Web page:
I expected to greatly enjoy Baz Luhrmann’s The Great Gatsby, and I wasn’t disappointed. This makes me an unusual specimen among film critics, who have treated the movie mostly with a preemptive dismissiveness, reacting to Luhrmann’s take on F. Scott Fitzgerald as though they were watching Michael Bay adapt Henry James. Even writers who acknowledge being entertained by the new big-screen Gatsby have often paired that admission with a hasty assurance that they don’t think much of it as an adaptation — the novel being, of course, “inherently unfilmable” (that’s Slate’s Dana Stevens) and “too intricate, too subtle, too tender for the movies” (that’s The New Yorker’s David Denby).
This is the kind of thing that people always say about beloved novels, but it’s a very strange thing to say about The Great Gatsby. When I think of unfilmable books, I think of sprawling anatomies, slim psychological studies, dense stream-of-consciousness immersions, and metafictional experiments. I think of James and Marcel Proust; James Joyce and Virginia Woolf; Moby Dick and Tristram Shandy. Or, to pick a more contemporary example, I think of David Mitchell’s complicated epic Cloud Atlas, which inspired an inevitably failed adaptation just last year.
Gatsby, on the other hand, is better suited to a movie adaptation than many classic works. It was written in an era when novelists first found themselves in competition with the cinema, and as much as any work from that period it has a deliberately cinematic feel: The plot is swift-moving and structured with extreme care, the scene-setting is famously vivid (“. . . the cars from New York are parked five deep in the drive, and already the halls and salons and verandas are gaudy with primary colors . . .”), the dialogue has the terse, precise rhythm of a screenplay, and the final act is straight out of film noir.
It’s fair to say that within this architecture there are elements that deserve to be called “unfilmable” — subtleties that literature alone can hint at, intimations that work only on the printed page. Obviously the famous lyricism of Fitzgerald’s prose is particularly hard to translate to the screen, and by far the worst aspect of Luhrmann’s movie is his forced attempt to give the writerliness of Gatsby its due, by framing the story with scenes in which we see Tobey Maguire’s Nick Carraway actually sitting down and writing it. This frame features a Minnesota sanatorium, an avuncular shrink, and moments when the written words themselves actually appear on the screen — and it’s a painfully bad idea from start to finish.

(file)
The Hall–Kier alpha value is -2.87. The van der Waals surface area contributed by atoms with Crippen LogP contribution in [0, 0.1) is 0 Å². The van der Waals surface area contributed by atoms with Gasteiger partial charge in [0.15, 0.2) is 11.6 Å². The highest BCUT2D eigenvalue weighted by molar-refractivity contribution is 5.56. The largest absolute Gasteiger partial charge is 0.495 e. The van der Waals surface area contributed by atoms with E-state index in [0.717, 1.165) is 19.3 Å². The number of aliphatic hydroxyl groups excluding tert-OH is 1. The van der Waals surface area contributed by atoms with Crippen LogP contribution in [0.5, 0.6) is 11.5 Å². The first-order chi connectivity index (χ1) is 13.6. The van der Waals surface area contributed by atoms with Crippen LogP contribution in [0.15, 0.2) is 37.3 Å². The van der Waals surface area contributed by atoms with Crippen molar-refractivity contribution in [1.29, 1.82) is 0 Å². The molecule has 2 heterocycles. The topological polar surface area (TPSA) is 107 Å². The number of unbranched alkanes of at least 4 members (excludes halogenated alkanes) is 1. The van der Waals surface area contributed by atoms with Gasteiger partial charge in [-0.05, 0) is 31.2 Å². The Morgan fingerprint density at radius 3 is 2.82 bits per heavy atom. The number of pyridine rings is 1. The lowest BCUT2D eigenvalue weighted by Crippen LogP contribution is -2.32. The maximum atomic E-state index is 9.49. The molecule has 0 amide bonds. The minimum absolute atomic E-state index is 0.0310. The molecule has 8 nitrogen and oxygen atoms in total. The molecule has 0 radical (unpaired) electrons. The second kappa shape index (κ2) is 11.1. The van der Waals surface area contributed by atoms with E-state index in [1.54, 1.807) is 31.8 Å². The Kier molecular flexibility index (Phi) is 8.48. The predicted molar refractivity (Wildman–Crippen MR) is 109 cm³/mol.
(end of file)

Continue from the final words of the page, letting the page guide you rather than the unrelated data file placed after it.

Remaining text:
But this device feels forced in part because it’s unfaithful to Fitzgerald’s novel, requiring invented scenes and clumsy dialogue rather than just the embellishment of what’s already on the page. Elsewhere, Luhrmann mostly sticks to embellishing: He turns up the volume and the va-va-voom, throws Jay-Z and Lana Del Rey on the soundtrack when jazz bands are playing on the screen, but leaves the basic storyline untouched.
His amping-up doesn’t always work, but given that we live in a society whose excesses make flappers and speakeasies seem quaint, it seems like the right way — and maybe the only way — to introduce modern audiences to a story that’s supposed to make you feel the roar of the Twenties. (If you prefer a more exacting historical fidelity, sit through the Robert Redford/Mia Farrow Gatsby and try to stay awake.) And that basic storyline turns out to be strong enough to hold its own amid the noise and gaudiness and soundtrack choices — as, happily, is most of Luhrmann’s cast.
It helps that Jay Gatsby, né James Gatz, is precisely the kind of buoyant boy-man that Leonardo DiCaprio was born to play. It’s a role that evokes some of his most successful past performances: There’s a little bit of Jack Dawson from Titanic (if he’d lost Kate Winslet’s beauty to her rich fiancé) in Gatsby, a little bit of Howard Hughes, and a little bit of Frank Abagnale from Catch Me if You Can. The hint of boyishness and immaturity that hampers DiCaprio in some of his grownup parts is an asset here, and the extraordinary charisma that makes it hard for him to be convincing as, say, a policeman or a suburban husband is entirely appropriate for Gatsby. It’s very hard for me to imagine a better approximation of Fitzgerald’s character than the one that he delivers.
I also liked Carey Mulligan’s Daisy: Her performance makes the character a bit more tremulous and sympathetic than the careless woman of the novel, but that sympathy is useful to the movie, making the tragedy bite a little harder at the end. Maguire’s Nick is probably too weird and emotional for a character mostly defined by his detachment, and the Australian actor Joel Edgerton nails Tom Buchanan’s arrogance and thuggishness but lacks his aura of privilege. But the nearly unknown Elizabeth Debicki is just terrific as Jordan Baker — lovely and large-eyed and impossibly slender, like a Jazz Age magazine cover come to life.
I don’t want to overpraise the movie as a whole: It has big flaws, big holes, scenes and sequences that just don’t work. The purists are right that it isn’t true to everything that makes Fitzgerald’s novel great. But it’s true to many of the many parts of Fitzgerald’s story that would make for an entertaining movie. And this Gatsby, for all its flaws, is that.